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Proceedings Article

DFB fiber laser sensor for simultaneous strain and temperature measurements in concrete structures

[+] Author Affiliations
Oliver Hadeler, D. J. Richards, John P. Dakin

Univ. of Southampton (United Kingdom)

Proc. SPIE 3670, Smart Structures and Materials 1999: Sensory Phenomena and Measurement Instrumentation for Smart Structures and Materials, 332 (May 31, 1999); doi:10.1117/12.349744
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From Conference Volume 3670

  • Smart Structures and Materials 1999: Sensory Phenomena and Measurement Instrumentation for Smart Structures and Materials
  • Richard O. Claus; William B. Spillman, Jr.
  • Newport Beach, CA | March 01, 1999

abstract

A distributed feedback (DFB) fiber laser sensor for simultaneously measuring strain and temperature has been developed. The DFB fiber laser consists of a single fiber Bragg grating written in a low birefringent rare-earth doped fiber. By measuring the rf beat frequency between the two orthogonal polarized lasing modes and the absolute wavelength of one mode, both strain and temperature can be determined simultaneously to an accuracy of plus or minus 3 (mu) (epsilon) and plus or minus 0.04 degrees Celsius. Multiplexing capabilities make this sensor ideal for monitoring several locations within a civil engineering structure. Three gauge protection systems were developed to prevent damage to the fiber during embedment and insulate it from the high alkaline environment of the concrete. This sensor is easy to install, provides excellent strain transfer from the concrete to the optical fiber and is thin enough not to degrade the concrete structure.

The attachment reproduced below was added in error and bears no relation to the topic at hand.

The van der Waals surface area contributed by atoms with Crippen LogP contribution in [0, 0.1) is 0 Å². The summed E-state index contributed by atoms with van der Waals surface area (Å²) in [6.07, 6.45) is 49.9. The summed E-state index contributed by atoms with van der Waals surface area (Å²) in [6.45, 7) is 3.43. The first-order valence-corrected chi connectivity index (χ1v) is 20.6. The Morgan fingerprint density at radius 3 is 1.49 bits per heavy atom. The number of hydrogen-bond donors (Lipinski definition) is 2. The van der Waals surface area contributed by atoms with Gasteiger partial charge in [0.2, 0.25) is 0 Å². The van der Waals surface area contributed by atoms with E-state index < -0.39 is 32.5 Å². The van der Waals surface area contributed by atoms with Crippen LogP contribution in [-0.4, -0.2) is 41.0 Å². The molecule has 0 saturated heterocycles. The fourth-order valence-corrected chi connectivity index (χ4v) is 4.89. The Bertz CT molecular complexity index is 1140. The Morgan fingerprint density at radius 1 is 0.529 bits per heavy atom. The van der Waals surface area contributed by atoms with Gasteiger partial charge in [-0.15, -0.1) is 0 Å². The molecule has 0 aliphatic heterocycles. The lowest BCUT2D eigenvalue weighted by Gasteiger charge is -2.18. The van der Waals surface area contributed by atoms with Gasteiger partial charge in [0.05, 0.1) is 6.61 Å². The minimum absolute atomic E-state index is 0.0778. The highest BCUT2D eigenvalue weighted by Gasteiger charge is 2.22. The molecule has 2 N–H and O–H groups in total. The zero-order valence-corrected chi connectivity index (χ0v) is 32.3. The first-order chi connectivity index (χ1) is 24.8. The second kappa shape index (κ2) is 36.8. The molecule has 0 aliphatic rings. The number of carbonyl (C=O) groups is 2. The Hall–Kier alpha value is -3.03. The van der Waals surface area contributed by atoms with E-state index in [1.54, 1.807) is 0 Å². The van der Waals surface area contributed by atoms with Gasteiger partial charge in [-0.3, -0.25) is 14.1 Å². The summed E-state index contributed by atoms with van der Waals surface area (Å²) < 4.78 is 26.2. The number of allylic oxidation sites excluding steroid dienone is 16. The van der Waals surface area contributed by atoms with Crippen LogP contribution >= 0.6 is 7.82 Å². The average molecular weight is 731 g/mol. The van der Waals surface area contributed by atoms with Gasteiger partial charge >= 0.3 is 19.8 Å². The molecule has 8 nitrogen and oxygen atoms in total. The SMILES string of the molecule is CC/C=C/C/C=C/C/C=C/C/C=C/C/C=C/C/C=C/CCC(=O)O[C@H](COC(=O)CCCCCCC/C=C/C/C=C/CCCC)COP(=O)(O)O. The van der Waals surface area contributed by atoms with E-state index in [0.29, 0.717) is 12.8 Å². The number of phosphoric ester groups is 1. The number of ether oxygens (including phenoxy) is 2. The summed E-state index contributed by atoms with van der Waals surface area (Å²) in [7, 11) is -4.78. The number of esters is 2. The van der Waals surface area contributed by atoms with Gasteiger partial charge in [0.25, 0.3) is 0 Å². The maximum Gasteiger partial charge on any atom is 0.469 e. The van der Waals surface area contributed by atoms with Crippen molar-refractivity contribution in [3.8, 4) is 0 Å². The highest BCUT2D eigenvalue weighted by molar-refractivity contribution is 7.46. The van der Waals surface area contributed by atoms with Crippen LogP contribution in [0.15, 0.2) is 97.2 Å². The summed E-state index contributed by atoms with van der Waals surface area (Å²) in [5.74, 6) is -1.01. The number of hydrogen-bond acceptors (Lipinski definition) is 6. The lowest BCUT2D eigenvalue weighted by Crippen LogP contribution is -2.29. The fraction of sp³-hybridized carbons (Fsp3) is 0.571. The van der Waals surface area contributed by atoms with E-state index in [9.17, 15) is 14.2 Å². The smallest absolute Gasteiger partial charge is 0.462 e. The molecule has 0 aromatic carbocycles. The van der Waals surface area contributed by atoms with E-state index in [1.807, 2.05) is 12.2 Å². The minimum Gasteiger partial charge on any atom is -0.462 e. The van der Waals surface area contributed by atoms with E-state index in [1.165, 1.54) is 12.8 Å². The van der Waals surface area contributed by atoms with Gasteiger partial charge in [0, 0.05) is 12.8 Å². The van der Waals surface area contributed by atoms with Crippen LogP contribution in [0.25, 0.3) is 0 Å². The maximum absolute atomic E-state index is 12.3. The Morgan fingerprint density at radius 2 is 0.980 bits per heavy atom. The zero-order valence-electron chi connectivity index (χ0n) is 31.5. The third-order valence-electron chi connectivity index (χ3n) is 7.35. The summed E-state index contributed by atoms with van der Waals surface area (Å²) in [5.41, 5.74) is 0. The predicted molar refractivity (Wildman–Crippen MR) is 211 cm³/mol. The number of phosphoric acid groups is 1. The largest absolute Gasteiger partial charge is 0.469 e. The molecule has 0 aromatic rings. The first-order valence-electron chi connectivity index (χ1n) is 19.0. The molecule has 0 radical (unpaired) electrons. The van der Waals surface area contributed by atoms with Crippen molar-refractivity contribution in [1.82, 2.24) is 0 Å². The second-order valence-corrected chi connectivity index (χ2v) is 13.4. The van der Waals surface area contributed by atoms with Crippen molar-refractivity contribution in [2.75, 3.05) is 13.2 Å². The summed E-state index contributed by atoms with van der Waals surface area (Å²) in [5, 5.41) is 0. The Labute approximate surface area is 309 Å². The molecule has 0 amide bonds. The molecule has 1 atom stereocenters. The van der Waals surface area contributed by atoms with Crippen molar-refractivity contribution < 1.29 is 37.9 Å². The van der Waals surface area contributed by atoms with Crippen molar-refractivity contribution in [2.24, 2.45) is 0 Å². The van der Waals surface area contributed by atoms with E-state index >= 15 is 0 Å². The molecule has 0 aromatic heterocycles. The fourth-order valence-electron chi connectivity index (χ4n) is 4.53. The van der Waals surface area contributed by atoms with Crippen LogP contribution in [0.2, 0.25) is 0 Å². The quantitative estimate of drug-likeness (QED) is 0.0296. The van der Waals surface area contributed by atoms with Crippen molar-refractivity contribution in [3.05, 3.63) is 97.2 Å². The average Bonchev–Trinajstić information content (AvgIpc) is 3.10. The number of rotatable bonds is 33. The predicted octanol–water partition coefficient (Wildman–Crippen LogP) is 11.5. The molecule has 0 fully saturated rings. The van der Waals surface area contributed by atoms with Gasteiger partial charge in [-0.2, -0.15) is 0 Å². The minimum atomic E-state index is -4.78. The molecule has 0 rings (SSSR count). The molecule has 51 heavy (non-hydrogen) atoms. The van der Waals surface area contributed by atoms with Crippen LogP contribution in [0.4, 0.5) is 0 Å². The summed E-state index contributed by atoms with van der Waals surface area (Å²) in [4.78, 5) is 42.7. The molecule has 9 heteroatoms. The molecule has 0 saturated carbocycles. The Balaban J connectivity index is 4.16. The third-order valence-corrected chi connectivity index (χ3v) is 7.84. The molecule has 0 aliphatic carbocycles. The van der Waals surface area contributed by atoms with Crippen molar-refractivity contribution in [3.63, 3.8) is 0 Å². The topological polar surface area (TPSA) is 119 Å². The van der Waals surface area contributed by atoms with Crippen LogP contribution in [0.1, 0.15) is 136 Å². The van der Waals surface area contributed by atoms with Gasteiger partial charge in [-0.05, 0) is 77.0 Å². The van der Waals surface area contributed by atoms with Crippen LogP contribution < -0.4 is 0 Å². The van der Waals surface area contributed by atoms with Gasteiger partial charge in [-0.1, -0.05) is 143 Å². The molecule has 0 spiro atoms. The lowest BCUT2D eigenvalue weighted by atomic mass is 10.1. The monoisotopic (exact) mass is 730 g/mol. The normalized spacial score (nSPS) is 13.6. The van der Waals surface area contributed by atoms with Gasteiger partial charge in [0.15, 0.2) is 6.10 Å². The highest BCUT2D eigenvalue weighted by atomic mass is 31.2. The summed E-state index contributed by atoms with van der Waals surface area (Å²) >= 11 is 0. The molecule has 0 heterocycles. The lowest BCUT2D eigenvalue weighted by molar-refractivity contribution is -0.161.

© (1999) COPYRIGHT SPIE--The International Society for Optical Engineering. Downloading of the abstract is permitted for personal use only.
Citation

Oliver Hadeler ; D. J. Richards and John P. Dakin
"DFB fiber laser sensor for simultaneous strain and temperature measurements in concrete structures", Proc. SPIE 3670, Smart Structures and Materials 1999: Sensory Phenomena and Measurement Instrumentation for Smart Structures and Materials, 332 (May 31, 1999); doi:10.1117/12.349744; http://dx.doi.org/10.1117/12.349744


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